Veteran banker K.V. Kamath on Friday said it is "time to be brave" for the government, and it should stretch the fiscal deficit target set in the budget if need be, to push growth.
He said benign interest rates of under 8 per cent and abundant liquidity are also necessary to seize what he called as a 25-year growth runway opportunity awaiting the country.
The government has targeted to get the fiscal deficit at 6.8 per cent for FY22 in the Budget presented early this year. However, ravages of the second wave of the COVID-19 pandemic have resulted in calls for more spending by the government even as the revenue collections go down.
"This is a time to be brave. That is the only way out of the challenge that we have. To the extent that you need to stretch the budget, you do it," Kamath said, speaking at an event organised by the IMC Chamber of Commerce and Industry.
He said the government has already been brave while presenting the Budget and that they are willing to stretch the deficit to make sure that the country continues to be on a growth path.
Kamath, who had a long stint with ICICI Bank, said he does not feel that the fiscal slippage will be very wide because of the wide variety of innovative financing options that are available to raise money for projects and also monetisation.
He said the economy is on a strong footing to grow for another 25 years and termed it a 'growth runway' before us.
However, in order to achieve the growth, it is important for the interest rates to be benign and not cross 8-9 per cent level, and the liquidity to be sufficient, he said, welcoming RBI's commitment in this regard.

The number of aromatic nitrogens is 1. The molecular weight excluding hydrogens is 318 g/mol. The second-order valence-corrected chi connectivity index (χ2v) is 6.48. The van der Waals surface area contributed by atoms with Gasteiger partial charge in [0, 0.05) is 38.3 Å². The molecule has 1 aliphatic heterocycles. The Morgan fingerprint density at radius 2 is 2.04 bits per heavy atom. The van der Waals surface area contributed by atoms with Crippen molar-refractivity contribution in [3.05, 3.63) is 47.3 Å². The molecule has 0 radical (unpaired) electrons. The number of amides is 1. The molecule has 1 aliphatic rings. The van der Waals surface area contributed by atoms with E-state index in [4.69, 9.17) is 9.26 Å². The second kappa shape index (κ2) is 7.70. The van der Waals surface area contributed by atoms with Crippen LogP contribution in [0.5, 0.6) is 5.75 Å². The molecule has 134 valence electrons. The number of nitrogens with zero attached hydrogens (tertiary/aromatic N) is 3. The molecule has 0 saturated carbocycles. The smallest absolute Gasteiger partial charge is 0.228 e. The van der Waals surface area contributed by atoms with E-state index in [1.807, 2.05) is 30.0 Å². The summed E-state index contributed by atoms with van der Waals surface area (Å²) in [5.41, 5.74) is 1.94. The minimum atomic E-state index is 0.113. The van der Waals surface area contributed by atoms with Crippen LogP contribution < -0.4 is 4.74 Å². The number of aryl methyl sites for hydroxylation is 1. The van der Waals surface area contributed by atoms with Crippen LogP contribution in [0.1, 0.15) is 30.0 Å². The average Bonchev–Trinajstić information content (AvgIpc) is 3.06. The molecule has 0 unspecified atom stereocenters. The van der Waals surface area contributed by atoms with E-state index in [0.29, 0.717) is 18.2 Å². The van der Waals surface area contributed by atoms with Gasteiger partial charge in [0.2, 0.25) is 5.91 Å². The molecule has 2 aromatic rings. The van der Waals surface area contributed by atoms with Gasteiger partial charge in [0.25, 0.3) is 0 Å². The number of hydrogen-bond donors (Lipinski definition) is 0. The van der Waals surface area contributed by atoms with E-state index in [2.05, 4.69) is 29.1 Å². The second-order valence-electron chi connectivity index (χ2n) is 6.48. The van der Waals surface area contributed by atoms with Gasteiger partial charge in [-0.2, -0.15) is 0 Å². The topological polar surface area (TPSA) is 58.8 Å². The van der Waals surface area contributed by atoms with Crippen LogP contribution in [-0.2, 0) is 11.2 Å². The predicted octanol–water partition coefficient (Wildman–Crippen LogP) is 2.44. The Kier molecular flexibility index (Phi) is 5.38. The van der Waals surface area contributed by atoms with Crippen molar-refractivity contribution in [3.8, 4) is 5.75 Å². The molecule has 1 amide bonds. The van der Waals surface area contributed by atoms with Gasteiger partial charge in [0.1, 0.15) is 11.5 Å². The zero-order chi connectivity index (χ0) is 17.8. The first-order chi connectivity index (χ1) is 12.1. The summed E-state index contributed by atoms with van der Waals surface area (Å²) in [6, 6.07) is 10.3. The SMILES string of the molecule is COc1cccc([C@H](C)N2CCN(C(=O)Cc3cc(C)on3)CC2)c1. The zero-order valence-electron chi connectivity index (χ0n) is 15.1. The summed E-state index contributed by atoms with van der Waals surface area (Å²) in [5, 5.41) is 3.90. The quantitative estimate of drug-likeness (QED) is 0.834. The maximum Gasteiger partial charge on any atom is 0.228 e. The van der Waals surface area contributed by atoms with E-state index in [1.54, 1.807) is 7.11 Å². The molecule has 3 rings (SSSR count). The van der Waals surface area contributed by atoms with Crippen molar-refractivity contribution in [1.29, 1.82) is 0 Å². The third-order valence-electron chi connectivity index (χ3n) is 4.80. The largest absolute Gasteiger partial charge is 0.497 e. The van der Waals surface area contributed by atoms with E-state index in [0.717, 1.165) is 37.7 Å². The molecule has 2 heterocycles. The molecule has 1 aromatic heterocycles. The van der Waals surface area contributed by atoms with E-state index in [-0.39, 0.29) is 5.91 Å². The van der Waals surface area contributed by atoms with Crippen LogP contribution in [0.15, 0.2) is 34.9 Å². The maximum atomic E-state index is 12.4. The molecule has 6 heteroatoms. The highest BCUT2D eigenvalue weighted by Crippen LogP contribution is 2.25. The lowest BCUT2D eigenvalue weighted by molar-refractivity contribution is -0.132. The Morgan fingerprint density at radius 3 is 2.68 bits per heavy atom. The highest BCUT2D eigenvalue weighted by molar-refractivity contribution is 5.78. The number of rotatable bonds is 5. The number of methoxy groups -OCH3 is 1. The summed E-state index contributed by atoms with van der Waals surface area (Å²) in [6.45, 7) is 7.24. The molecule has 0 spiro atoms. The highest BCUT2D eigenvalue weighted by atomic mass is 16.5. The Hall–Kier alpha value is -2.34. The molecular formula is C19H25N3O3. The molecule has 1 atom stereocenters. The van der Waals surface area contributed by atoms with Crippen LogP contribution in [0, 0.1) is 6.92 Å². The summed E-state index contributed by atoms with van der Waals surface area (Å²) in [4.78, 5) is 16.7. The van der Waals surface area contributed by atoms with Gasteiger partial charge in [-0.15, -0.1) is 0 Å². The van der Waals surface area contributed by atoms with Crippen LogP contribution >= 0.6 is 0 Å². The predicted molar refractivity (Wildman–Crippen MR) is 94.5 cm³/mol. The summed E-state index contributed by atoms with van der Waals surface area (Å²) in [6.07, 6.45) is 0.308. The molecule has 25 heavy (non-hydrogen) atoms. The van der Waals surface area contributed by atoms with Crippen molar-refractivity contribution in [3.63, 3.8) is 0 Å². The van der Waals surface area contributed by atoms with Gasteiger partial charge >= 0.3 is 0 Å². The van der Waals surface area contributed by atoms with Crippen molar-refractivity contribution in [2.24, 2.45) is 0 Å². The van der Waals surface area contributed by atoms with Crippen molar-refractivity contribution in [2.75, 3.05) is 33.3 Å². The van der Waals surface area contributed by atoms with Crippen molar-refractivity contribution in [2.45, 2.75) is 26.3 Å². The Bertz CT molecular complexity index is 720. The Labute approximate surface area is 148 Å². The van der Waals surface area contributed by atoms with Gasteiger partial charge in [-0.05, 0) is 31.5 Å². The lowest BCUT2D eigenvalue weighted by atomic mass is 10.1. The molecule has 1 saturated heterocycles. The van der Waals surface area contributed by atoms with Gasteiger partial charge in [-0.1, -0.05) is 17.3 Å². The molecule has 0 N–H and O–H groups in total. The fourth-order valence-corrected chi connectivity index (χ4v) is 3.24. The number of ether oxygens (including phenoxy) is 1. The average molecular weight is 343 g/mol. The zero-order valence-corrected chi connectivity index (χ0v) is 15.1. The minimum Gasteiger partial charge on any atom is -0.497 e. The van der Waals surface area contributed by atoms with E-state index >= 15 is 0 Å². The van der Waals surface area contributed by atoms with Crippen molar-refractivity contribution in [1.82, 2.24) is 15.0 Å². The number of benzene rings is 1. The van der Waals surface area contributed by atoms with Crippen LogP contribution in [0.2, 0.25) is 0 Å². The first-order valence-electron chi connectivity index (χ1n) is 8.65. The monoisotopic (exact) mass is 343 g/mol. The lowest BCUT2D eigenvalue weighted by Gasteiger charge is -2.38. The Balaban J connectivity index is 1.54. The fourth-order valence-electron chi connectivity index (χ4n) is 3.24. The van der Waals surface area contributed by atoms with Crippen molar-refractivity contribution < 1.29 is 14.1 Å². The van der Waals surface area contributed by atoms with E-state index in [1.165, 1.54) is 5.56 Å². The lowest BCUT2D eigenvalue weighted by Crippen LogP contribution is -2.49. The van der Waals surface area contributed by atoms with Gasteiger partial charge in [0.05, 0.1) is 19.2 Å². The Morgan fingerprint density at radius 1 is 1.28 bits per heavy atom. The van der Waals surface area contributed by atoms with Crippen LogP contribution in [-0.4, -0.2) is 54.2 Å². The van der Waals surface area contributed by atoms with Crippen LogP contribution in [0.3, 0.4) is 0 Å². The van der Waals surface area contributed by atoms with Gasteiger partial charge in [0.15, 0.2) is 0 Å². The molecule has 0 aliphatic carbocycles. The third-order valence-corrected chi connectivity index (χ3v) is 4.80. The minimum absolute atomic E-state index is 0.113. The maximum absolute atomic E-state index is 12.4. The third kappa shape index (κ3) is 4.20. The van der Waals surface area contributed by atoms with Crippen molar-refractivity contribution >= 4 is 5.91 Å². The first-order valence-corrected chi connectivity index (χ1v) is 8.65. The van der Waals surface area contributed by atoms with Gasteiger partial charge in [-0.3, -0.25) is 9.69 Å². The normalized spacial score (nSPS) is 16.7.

"Hopefully, we will be in a benign interest rate structure. That is critical to all that we have said," he said.
Kamath said the difficulties on the infra creation side have been taken care of largely through innovative financing models, and advocated for the government to start building a project before monetising it ahead of completion.
He said the biggest risk is that of project execution, which if taken care of by the government, will make private investors interested in projects. With the possibility of such an outcome, it is not necessary to have public-private partnerships (PPP) in place, he said.
Kamath said there is no need for introducing tax free infrastructure bonds at this point, and spoke against third parties being allowed to do so saying only the government should do such issuances if need be.
On the manufacturing side, Indian companies do not have difficulties like the ones that have plagued in the past because of sufficient reserves and the possibility to deleverage, he said.
The biggest opportunity will be represented by what Kamath termed as the 'digital supercycle' where new age companies will help the economy grow along with wide job creation.
The government should also tap into the idea of having coastal economic zones and start such enclaves by itself, Kamath said.